Conversations with Cronkiteby Walter Cronkite, Don Carleton
Intimate. Revealing. Candid. Published by the Dolph Briscoe Center for American History, Conversations with Cronkite gives readers a rare glimpse into the life and times of Walter Cronkite in his own words. The book contains selections from interviews between the legendary journalist and an experienced oral historian—Cronkite's friend, Dr. Don/cite>
Intimate. Revealing. Candid. Published by the Dolph Briscoe Center for American History, Conversations with Cronkite gives readers a rare glimpse into the life and times of Walter Cronkite in his own words. The book contains selections from interviews between the legendary journalist and an experienced oral historian—Cronkite's friend, Dr. Don Carleton.
With the publication of Conversations with Cronkite, readers have the opportunity to discover the behind-the-scenes stories of his life, edited by Carleton to focus on key events, issues, and themes. More than just oral history transcripts, these are the intimate conversations of two friends, covering virtually every aspect of Cronkite's life and career. Illustrated with photographs and archival treasures from the Cronkite Papers, Conversations with Cronkite gives readers the opportunity to once again hear the voice of "the most trusted man in America."
Walter Cronkite on:
His famous sign off "And that's the way it is"
I didn't clear it with [CBS] in any way. I started using it, and [Richard Salant] said, "This presupposes that everything we said is right, that that's the whole picture of the day's news. I don't really think you ought to be doing that." I think he was correct. But the thing had already caught on. It really was just rolling. So I got to kind of a point of being stubborn about it and said, "Well, I like it." [Salant] said, "Well, it's up to you." He let it go. It has been much criticized by serious television critics . . . because of that argument that . . . it was presumptive that everything we said is correct. Which was wrong. I shouldn't have said that. . . . And particularly when we got into controversial subjects like the Vietnam War. In fact, there's a New Yorker cartoon with a guy coming half out of his chair and shouting at his television, saying, "That's NOT the way it is."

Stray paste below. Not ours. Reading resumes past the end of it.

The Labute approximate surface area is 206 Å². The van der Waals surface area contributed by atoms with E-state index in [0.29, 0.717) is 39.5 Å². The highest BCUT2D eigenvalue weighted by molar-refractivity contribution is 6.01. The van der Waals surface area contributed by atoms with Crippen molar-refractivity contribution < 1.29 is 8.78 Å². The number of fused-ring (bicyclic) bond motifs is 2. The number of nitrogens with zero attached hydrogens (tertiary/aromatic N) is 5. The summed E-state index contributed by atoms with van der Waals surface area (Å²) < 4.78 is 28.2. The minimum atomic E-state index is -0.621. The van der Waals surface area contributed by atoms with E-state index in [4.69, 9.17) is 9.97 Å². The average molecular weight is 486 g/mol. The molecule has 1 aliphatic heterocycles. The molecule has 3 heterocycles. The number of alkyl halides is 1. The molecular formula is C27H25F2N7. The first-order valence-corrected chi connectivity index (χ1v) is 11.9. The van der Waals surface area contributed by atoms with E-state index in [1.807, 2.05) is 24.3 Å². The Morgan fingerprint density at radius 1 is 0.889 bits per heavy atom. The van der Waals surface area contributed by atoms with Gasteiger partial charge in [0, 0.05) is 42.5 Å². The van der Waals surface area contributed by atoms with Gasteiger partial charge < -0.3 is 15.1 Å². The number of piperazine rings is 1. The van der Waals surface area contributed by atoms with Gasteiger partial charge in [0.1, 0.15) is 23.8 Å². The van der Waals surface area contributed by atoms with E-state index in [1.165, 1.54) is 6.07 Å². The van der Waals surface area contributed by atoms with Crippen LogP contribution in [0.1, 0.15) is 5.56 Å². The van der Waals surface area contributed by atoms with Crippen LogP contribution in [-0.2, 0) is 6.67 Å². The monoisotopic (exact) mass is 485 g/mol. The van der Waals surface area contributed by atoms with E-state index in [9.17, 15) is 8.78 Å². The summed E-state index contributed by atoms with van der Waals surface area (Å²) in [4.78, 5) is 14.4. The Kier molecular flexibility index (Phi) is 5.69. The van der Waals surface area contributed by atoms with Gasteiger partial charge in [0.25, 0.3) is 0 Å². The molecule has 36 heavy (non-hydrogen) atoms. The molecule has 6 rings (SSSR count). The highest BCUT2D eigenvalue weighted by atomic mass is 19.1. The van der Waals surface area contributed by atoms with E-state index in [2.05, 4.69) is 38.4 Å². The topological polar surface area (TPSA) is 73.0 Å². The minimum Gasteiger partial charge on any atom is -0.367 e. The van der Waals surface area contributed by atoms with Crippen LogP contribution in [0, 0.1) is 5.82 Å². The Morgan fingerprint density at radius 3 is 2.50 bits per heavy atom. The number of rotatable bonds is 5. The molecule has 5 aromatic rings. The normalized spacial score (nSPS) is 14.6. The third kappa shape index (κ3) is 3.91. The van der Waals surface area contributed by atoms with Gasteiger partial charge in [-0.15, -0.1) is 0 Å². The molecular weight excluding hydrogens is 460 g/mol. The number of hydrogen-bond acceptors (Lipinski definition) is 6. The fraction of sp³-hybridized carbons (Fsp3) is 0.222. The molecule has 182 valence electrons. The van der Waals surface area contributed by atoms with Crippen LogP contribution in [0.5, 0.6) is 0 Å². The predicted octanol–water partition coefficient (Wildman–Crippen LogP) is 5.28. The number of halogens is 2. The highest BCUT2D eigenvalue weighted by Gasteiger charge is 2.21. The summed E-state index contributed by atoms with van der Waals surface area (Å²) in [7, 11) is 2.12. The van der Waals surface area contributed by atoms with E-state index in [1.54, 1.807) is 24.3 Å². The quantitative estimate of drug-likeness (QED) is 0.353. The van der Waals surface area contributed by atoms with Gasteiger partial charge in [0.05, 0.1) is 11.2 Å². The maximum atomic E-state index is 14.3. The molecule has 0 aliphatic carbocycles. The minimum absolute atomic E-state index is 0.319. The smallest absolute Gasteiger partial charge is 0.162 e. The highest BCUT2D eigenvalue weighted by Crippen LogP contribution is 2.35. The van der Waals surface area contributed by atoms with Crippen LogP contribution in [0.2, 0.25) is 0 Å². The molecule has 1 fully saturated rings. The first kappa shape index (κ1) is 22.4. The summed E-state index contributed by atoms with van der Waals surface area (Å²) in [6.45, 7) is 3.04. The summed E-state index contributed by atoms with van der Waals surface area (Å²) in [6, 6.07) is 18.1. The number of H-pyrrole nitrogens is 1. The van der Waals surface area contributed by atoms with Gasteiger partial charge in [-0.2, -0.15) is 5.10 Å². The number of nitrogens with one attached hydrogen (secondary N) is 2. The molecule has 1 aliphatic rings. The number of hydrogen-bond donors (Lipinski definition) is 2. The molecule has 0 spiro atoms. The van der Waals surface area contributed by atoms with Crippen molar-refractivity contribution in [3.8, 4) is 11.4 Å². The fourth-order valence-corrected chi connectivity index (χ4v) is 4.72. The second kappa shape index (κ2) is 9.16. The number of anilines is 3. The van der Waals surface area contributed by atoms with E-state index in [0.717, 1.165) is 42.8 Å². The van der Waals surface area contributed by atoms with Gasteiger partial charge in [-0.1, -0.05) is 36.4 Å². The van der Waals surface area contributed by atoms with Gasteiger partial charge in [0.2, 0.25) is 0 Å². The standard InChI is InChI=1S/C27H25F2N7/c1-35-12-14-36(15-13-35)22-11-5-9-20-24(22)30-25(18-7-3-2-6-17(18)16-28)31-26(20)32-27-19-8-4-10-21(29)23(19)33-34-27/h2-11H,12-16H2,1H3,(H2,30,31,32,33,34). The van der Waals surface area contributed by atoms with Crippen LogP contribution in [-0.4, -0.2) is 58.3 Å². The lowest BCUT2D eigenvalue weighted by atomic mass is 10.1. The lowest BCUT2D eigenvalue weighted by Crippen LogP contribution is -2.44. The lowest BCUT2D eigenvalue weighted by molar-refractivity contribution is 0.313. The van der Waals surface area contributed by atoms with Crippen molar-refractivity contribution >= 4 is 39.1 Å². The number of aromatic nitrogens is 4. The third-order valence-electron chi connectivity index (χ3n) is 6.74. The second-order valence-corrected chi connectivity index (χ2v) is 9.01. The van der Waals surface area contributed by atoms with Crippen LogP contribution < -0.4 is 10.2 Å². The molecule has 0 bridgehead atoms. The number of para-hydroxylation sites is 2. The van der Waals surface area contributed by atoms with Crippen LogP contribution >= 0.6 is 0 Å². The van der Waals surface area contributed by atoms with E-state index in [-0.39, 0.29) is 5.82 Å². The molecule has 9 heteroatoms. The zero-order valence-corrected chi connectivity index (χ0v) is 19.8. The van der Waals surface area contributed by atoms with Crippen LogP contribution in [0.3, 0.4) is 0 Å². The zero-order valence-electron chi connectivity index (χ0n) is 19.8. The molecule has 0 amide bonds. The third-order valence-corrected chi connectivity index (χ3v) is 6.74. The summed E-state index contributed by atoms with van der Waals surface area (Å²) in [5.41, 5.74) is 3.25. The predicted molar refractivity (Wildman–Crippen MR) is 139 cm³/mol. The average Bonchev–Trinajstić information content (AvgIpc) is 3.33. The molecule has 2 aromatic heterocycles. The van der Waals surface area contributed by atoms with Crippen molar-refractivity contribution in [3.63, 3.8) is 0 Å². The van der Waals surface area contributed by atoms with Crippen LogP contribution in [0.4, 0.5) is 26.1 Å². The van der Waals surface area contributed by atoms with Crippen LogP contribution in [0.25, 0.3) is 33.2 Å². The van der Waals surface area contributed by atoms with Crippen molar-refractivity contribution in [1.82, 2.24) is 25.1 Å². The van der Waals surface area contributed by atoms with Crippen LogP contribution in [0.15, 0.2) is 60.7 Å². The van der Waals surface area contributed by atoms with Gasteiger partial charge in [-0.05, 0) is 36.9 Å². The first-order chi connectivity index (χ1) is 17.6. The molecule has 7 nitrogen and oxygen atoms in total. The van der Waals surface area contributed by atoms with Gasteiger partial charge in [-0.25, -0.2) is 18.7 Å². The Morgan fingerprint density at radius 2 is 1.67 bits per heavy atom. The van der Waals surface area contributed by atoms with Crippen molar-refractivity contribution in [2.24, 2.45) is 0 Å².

Being a United Press reporter during the Battle of the Bulge in World War II
God, it was cold. We looked like Washington's army at Valley Forge. At one point, the troops I was with entered a town, and we got into a fire fight right away. It was very intense. My driver and I hopped out of our jeep and got in behind a doorway. The Germans were at one end of the main street and . . . it was a pretty good fire fight. I looked up and saw a GI . . . leaning out taking a shot or two. . . . I knew this was a story. I yelled out, "What's your name, soldier?" "Colonel Jones." I said, "Where are you from, what outfit are you with?" He said, "Mr. Cronkite, I'm your driver."
On Fidel Castro
He was fascinated about . . . my war experience. Fascinated about the landings in Normandy. A real war buff. At one point I said, "I've been in a lot of Communist countries, including living two years in Moscow. I have yet to see a Communist country that understood the necessity of maintenance of . . . buildings or anything else." [Castro] threw up his hands and said, "Oh, boy, I know that. It's absolutely terrible." I said, "Well, why is it?" [Castro] said, "First of all, it's inherent in the idea of Communism. People don't own things, so they don't take care of them. That's the answer you capitalists give, but it's true."
- Center for American History, University of Texas at Austin
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- 7.20(w) x 10.10(h) x 1.20(d)
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Meet the Author
DON CARLETON is executive director of the Dolph Briscoe Center for American History at the University of Texas at Austin.
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